The MTR Corporation said it will offer commuters half-price fares on a selected day as compensation for the severe delays passengers experienced on Tuesday.
The delays were caused by signalling issues across four lines. The incidents began at around 6am and continued for much of the morning as commuters struggled to make it to work or find other modes of transport. The metro service only returned to normal at around 11:45am.
During the incident, commands could not be sent to trains and trains could only be operated manually at a slow speed, causing significant delays. Computers linked to each line’s signalling system have to be rebooted one by one to resume the normal service.
MTRC Projects Director Jacob Kam said the corporation has isolated the problematic system from the main system. He said it was unprecedented that several lines were affected simultaneously.
“There was no mention of such a situation in our design and maintenance manuals,” he said.
The MTRC is to ask outside experts to investigate the incident, though it may take two months for a report to be completed. It said the Tsuen Wan Line underwent a system update last night and the corporation was investigating if it caused the signalling issues across the four affected lines.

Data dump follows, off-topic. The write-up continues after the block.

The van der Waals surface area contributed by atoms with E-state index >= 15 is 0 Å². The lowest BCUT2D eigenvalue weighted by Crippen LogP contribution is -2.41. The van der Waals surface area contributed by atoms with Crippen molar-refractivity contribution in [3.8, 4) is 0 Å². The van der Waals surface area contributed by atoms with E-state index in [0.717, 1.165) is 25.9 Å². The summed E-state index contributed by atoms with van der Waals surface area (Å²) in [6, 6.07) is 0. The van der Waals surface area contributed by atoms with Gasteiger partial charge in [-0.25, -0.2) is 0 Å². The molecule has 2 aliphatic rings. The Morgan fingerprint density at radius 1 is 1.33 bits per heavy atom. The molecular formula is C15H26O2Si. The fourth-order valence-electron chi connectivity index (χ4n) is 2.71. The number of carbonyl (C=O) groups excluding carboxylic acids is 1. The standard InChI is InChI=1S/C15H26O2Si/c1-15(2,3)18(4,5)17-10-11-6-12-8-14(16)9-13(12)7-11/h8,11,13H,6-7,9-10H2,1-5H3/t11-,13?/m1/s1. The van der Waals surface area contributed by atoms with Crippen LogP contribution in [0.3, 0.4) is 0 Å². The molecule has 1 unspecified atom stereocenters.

MTRC Operations Director Adi Lau said there could be a possibility that a problem may occur again during evening peak hours. He urged passengers to be tolerant and reserve more time for their travels.
Asked why the MTRC chose not to halt services entirely across the affected lines in order to investigate, Kam said: “We wished to provide a limited service so that passengers could travel – it has been our practice.”
“The service may be halted entirely for maintenance in foreign countries. But we believe it was better for passengers to continue with the service,” he said.
Michael Tien, chair of the legislature’s Subcommittee on Matters Relating to Railways, said he was not certain about the exact cause of the incident.
He said he questioned whether the current punishment mechanism for MTR network delays was robust enough. He suggested punishments should be linked to the lost productivity caused by delays, calculated by the number of passengers and the distance they travelled.
The smaller the number, the higher the punishment would be, Tien said. “This is the most reasonable way to calculate the punishment,” he said.
Last year, the corporation was fined HK$2 million by the government after some services were suspended for 10 hours. It has been slapped with HK$85 million in fines since 2012 in light of 40 similar incidents.
Civic Party lawmaker Tanya Chan said the MTR service experienced a series of problems this year, and its punishment was minor compared to the billions of revenue generated each year.
“The government should fix the MTRC’s system and governance issues as soon as possible,” she said.
The Democratic Party and the Federation of Trade Unions protested at the MTRC headquarters in Kowloon Bay on Tuesday afternoon.